In a 7-0 decision, the Illinois Supreme Court recently upheld legislation that will allow video gaming in the state for the first time. Earlier this month, the court ruled in favor of the Illinois legislature’s 2009 omnibus bill for funding capital projects that included the Video Gaming Act. The legislation had been challenged by Chicago Blackhawks owner and liquor distributor Rockwell Wirtz as violating the Illinois constitution’s “single subject” clause — a constitutional provision intended to prevent logrolling, or the attachment of unpopular measures to popular legislation in order to get the unpopular measures passed.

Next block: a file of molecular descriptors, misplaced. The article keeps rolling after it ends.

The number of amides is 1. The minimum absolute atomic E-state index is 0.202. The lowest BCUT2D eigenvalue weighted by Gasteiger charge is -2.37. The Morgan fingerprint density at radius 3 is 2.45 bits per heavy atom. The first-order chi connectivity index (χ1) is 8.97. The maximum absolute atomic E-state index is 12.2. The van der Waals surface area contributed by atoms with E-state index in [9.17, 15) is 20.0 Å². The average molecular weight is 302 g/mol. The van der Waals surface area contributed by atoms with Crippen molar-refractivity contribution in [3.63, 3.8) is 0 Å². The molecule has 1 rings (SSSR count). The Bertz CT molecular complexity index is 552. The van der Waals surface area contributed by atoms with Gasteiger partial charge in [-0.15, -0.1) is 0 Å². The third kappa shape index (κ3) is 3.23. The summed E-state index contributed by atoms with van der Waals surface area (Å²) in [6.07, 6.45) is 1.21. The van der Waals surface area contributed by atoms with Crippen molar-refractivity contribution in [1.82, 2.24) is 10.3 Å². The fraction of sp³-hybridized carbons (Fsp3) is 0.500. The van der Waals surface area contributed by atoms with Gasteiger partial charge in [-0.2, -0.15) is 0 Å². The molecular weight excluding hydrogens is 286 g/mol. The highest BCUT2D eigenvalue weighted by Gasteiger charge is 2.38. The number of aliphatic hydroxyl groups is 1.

Wirtz contended that the legislation’s many facets – from raising taxes on candy and liquor, to establishing video gaming, to funding studies on public lotteries – were not sufficiently related to one another as required by the single subject rule. But taking note of the government’s perspective that the omnibus bill’s provisions were all tied to raising money for capital projects, Illinois’ highest court held that there was a “natural and logical connection to the subject capital projects” and that “the subject may be as broad as the Legislature chooses.”
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